My wife’s name is Cheryl. When my youngest was a baby, she was radiant and full of life. We were enjoying parenting together, and enjoying being partners on DrGreene.com. She was responsible for the design, the engineering, the correspondence, the heart and the soul. I was the doctor responsible for answering parents’ questions. Life was good. No, great!
…until Cheryl discovered a lump in her breast. A chill went down our spines. But many lumps prove to be benign. The results of Cheryl’s biopsy hit like a truck (I know. I’ve been hit by a truck. But that’s another story). Cheryl had cancer. Stage III, high risk, inflammatory breast cancer. The prognosis was grim. She was diagnosed on March 22, 1996, and not expected to live to see the New Year.
Our life was shaken to the core. Reeling myself, I helped Cheryl navigate through the best treatment options for her specific cancer. Over the next year, she had four surgeries, 38 radiation treatments, and ten harrowing months of intensive chemotherapy2.
Meanwhile, one of the pressing questions I was grappling with was “Where does breast cancer, this monster that had stolen our simple happiness, come from?” Like so many women with breast cancer, Cheryl did not have breast cancer in her family. But she grew up on a farm.
It turns out that farmers in the United States have higher rates of several cancers than we find in the American public at large3. Even though they are healthier than the general population in many ways, farmers appear to have higher rates of leukemias, lymphomas, myelomas, brain cancers, and cancers of the lip, stomach, skin, and prostate4. But it’s not just the farmers themselves who get sick; it’s their families as well. Farmers’ children have higher rates of reproductive tumors, leukemias, and brain cancers – kidney and bone cancers, too5.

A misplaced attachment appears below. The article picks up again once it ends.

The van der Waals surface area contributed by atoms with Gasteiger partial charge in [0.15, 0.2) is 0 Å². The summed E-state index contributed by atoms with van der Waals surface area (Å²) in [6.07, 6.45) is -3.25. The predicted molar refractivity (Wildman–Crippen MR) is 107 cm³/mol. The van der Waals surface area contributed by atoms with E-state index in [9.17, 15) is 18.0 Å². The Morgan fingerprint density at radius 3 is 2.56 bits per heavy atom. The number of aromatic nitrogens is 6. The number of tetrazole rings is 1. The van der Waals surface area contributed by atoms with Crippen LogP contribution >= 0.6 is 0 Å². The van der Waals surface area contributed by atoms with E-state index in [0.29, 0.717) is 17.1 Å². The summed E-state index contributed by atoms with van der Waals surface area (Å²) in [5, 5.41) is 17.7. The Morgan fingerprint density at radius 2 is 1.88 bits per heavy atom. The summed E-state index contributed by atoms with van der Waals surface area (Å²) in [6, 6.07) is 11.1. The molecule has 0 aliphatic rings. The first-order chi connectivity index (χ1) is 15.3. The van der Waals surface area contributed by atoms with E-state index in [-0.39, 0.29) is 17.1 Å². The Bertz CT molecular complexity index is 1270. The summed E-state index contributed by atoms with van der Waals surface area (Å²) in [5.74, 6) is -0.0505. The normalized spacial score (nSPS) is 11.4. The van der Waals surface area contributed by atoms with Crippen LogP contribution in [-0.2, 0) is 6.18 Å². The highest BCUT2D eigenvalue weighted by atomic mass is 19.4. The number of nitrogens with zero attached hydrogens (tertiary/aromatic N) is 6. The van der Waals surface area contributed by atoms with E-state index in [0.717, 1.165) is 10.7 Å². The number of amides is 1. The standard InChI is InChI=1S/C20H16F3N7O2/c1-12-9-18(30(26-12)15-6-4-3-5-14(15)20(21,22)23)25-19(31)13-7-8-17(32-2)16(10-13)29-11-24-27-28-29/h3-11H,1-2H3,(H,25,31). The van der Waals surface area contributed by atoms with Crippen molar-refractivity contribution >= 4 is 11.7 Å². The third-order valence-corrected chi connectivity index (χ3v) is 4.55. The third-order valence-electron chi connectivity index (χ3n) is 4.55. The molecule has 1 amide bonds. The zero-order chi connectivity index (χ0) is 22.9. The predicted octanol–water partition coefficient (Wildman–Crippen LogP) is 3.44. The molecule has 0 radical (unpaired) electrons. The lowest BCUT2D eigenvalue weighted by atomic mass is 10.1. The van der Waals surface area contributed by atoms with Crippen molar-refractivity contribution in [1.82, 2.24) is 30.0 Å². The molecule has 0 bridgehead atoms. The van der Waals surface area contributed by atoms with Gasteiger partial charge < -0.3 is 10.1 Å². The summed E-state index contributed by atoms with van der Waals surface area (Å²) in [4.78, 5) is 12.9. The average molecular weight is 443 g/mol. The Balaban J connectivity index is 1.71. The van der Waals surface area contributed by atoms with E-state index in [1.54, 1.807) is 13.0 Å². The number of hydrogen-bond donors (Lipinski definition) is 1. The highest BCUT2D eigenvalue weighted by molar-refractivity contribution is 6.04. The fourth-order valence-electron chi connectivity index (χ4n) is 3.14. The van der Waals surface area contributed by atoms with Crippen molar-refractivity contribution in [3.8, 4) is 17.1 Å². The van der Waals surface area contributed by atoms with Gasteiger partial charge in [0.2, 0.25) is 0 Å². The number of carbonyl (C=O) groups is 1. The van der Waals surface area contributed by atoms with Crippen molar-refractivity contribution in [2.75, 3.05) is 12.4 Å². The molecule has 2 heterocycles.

Cheryl was a farmer’s daughter. Her family grew raisins on a beautiful farm in California’s fertile central valley. She described to me lying in her bed as a little girl and listening to the exciting rumble of the pesticide sprayers outside her childhood home, as the toxic fumes filled the air. But she thought of this as fun, not as a threat. And she grew up drinking water from a well on their farm, a water source we later learned had been contaminated with pesticides. She bathed in this water. Her family cooked with it. She drank it on hot, thirsty days over ice cubes made from the same water.
Several lines of reasoning suggest that the pesticides used on farms are partly responsible for the increased cancer rates we see in farmers and their families6. The structure and function of these chemicals, their effects on animals, and what we are learning about their effects on people are all reasons for concern.